Free education for everyone under 18

We are lucky enough to live in a society that offers a free education for all people up to the age of 18. Infact, one that insists upon it. This is something I feel we can be immensely proud of. It means that the tools of social mobility are there. There are also many things in place to aid anyone that wants to to continue their study (i.e. student loans) and this too is something to be proud of. Personally, I would suggest we could do more. I would suggest that university education should be free, paid for by a graduate taxed levied on graduates who earn above a threshold. The exact same way the loan works, but with no nominal amounts attached to individual people. An equal society for all.

This free education we receive hasn’t always been. It was what James Keir Hardie and others fought for at the turn of the 20th century, to take the monopoly on education out of the hands of the privileged few and give it to all, as historically poorer families either couldn’t meet school fees, or needed the extra income they could gain by sending their children out to work.

This free education for all is something that is coveted still in the modern world. In Pakistan, for instance, girls are still fighting for the right to be educated. Malala Yousafzai has become famous for this fight, one she very nearly lost her life in. Pedagog in the machine has written a superb blogsync entry on her here.

She gave an extremely passionate speech on her 16th birthday which included this quote:

“We must not forget that millions of people are suffering from poverty, injustice and ignorance. We must not forget that millions of children are out of their schools. We must not forget that our sisters and brothers are waiting for a bright, peaceful future. So let us wage a global struggle against illiteracy, poverty, and terrorism. Let us pick up our books and our pens. They are our most powerful weapons. One child, one teacher, one book and one pen can change the world. Education is the only solution. Education first.” (Yousafzai 2013)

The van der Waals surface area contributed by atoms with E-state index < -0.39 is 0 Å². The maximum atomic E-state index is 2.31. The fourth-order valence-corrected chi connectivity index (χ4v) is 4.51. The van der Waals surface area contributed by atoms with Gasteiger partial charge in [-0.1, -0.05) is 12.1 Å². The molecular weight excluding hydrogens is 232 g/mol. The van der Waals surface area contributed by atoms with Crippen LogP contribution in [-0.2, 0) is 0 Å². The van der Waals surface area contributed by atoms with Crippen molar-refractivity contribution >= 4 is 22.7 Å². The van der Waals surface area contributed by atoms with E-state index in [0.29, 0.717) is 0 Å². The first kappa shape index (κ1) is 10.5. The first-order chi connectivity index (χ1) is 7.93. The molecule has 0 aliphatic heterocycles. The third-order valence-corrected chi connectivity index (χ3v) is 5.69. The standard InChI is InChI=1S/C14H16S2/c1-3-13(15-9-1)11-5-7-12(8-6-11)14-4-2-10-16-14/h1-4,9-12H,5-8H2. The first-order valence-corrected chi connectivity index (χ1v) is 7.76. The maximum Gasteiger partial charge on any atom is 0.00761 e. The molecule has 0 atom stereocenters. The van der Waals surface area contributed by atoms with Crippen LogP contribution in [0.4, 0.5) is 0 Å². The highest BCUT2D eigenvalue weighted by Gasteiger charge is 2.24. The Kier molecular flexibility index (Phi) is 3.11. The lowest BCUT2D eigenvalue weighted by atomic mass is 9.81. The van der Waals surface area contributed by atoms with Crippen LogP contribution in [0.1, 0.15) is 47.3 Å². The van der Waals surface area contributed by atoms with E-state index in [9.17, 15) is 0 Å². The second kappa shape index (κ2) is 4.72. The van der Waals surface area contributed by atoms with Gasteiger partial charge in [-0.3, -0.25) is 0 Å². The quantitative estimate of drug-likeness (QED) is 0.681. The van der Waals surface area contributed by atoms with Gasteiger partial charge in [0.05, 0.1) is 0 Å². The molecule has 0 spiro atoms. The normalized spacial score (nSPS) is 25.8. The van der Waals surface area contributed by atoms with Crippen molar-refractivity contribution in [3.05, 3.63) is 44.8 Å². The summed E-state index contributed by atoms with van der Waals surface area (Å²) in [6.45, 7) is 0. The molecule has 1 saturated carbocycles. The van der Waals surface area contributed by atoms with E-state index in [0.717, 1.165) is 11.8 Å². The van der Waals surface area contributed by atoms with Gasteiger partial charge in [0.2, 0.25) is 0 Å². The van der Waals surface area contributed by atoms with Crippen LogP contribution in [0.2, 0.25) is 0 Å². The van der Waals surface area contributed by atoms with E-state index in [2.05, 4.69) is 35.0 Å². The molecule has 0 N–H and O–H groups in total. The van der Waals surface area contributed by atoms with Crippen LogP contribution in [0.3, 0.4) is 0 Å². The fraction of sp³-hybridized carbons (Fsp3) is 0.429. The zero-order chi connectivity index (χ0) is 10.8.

So what is the purpose of education?

Put simply, to change the world for the better. By educating the young people of today, we can ensure a better, fairer, more equal society for the future. We can show them the mistakes we have made, and the mistakes of those that have gone before us to ensure that those mistakes are not repeated. No one can see what the future holds, but by using the powerful tool that is education we can do our best to make it better for everyone concerned. For individuals sure, but also for society as a whole. That is why we do it, that is the overall aim of the overwhelming majority of educators I know, and that is what people all over the world are fighting to be able to achieve.


Reference List

Anonymous. 2013. The Purpose of Education. 18th September. Pedagog in the Machine. [Online]. [30th September]. Available from: http://pedagoginthemachine.wordpress.com/2013/09/18/the-purpose-of-education-ask-malala-yousafzai/

Mandela, N.R 2003. Lighting your way to a better future. 16 July, Planetarium, University of Witwatersrand, Johannesburg, South Africa.

Waters, R 1979. Another Brick in The Wall. Pink Floyd. The Wall [CD] Correns/New York/Los Angeles: Harvest Records/EMI records

Yousafzai, M. 2013 Speech to the UN. 12th July. United Nations headquarters, New York.

  1. December 7, 2013 at 8:54 am

    Reblogged this on Primary Blogging.

  1. October 16, 2013 at 10:28 pm